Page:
Adding get_many() to Mapping

(Daniel Pope) #1

Reading PEP-584 reminds me that a few times I have wished for a few bulk operators on dict (indeed, - operations that PEP-584 doesn’t cover.

Might something like this fly as a PEP?


d.get_many(keys) would return a new mapping that contains any items in d whose keys are in keys, equivalent to

K, V = map(TypeVar, 'KV')

def get_many(self: Mapping[K, V], keys: Iterable[K]) -> Mapping[K, V]:
    found = {}
    missing = object()
    for k in keys:
        v = self.get(k, missing)
        if v is not missing:
            found[k] = v
    return type(self)(found)

This generalises to a .pop_many() on MutableMapping, and a .del_many(). .update() is already available as a bulk set/insert operation, and the constructor of most mappings takes a mapping. That then completes a bulk CRUD API.



get_many() in dicts is often useful (much like set intersection is useful). Filtering down a dict comes up frequently:

# Retrieve global config section from flat dict
global_config = conf.get_many(k for k in conf.keys() if k.startswith('global.'))
# Run subprocess with clean environment, env=os.environ.get_many(['PATH', 'HOME', 'LANG', 'LC_ALL']))

Duck-typing with network services

The get_many operation offers an important performance optimisation for Mappings that are backed by network services. Requesting multiple keys at the same time can often be done in one query, reducing the operation from n round-trips to 1 round-trip. Memcached and Redis, for example, provide this operation.

redis = Redis(...)
print(redis.get_many(queries))    # fast, uses MGET operation

Services that do not support this operation might at least be able to use pipelining or concurrency to optimise a get_many(). The generic implementation would suffice for implementations where no performance improvement is possible.

A Redis driver could have its own method for this operation. The problem then is that this prevents duck-typing. A dict is not a suitable alternative implementation; indeed the implementation in a Redis library is likely to have a different name to one in an ElasticSearch library, so they cannot be exchanged for one another.

(Paul Moore) #2

{k: d[k] for k in keys} seems like a pretty readable way of writing your get_many, which works in Python now.

(Daniel Pope) #3

That’s not quite the same, as it raises KeyError for any key in keys not in d. This would be closer:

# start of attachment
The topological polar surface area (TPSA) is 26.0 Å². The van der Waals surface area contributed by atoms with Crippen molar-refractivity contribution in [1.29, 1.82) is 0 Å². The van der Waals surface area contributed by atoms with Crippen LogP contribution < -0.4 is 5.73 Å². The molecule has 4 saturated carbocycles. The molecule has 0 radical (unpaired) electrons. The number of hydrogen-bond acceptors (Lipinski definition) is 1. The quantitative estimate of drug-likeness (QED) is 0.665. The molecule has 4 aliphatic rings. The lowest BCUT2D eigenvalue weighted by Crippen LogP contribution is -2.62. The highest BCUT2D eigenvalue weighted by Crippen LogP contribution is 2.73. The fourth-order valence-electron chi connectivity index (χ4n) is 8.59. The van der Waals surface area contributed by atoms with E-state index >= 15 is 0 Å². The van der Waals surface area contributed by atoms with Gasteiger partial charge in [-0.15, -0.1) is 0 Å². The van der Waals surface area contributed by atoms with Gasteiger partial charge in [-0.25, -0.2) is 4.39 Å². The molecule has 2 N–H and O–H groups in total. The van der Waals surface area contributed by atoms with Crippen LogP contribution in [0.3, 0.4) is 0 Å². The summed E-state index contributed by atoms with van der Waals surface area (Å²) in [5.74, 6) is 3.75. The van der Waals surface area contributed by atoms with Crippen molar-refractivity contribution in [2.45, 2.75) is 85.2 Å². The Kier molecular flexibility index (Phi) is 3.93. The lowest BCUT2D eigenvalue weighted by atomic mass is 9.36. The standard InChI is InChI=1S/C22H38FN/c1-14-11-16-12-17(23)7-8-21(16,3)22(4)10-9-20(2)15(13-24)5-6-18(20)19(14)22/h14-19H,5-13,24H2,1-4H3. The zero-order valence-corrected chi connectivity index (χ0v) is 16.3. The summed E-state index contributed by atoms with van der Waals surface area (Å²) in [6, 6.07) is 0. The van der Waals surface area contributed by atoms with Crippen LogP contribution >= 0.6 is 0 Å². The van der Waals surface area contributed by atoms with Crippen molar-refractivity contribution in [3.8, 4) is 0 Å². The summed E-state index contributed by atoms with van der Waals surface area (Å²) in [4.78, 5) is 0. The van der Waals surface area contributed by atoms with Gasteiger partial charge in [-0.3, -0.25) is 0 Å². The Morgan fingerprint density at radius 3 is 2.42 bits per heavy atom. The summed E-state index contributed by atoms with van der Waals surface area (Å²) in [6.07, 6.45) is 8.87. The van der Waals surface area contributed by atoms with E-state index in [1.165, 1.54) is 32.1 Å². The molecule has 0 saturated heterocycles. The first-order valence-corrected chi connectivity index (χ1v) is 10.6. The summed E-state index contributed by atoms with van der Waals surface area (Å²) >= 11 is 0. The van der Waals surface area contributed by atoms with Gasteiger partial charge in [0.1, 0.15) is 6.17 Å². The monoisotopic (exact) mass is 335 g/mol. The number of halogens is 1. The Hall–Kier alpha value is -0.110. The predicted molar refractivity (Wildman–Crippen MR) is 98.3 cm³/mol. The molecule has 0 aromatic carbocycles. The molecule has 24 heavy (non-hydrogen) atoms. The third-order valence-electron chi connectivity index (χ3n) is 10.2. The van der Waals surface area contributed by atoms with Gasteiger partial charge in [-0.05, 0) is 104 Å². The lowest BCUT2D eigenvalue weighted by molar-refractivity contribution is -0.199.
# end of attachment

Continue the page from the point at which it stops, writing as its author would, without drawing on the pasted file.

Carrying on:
{k: d[k] for k in keys if k in d}
(Jan Kaliszewski) #4

The last two posts show that it is not obvious at the first sight whether non-existent keys are ignored or cause an exception. Maybe intersection operator would be better…

(Juancarlo Añez) #5

An intersection operator between dict and set is part of the discussion on operators over dict for 3.8:

filtered_dict = d & {'b', 'd'}
(Martijn Pieters) #6

It’s more of an ‘select’ or ‘intersection’ operation. And because dictionary keys are unique, should the function perhaps accept a set of keys instead of an iterable?

Last, but not least, if you are going to name this .get_many() it should at least produce values for all selected keys, with a default if the key is missing from self, because that’s what .get() does. If that’s not the intention, don’t use the name .get_many().

At any rate, the selecting operation (ignoring missing keys) could be simplified using dictionary views:

def select(self, keys):
    return {self[k] for k in self.keys() & keys}

The & set intersection operator accepts an iterable for the right-hand-side operand so the issue of keys being any iterable or a set is moot.

The get_many() operation with a default value, would just use that default value in a .get() call:

def get_many(self, keys, default=None):
    get = self.get
    return {k: get(k, default) for k in keys}

Do you have a reference to the discussion on this? Is the idea for dictionaries to support the &, |, ^, + and - operators the way that sets do, but operate on the set of keys and return a new dictionary with the resulting keys and corresponding values?

(Juancarlo Añez) #7

The current proposal is on PEP0584. The discussions happened on the python-ideas mailing list, so any mirror should carry them.

Regarding self.keys() & keys, it seems it currently has to be keys & self.keys().

(Martijn Pieters) #8

Ah, I did read that PEP already, but it currently only covers addition and subtraction. I see that the discussion got lost a bit in operator choices and such. We’ll see if there’s going to be any actual intersection operation!

I don’t quite follow; intersection is commutative: setA & setB produces the same set as setB & setA. The only reason to order the sets in a specific way is when the second operand is an iterable, not a set, so self.keys() & keys allows keys to be an arbitrary iterable.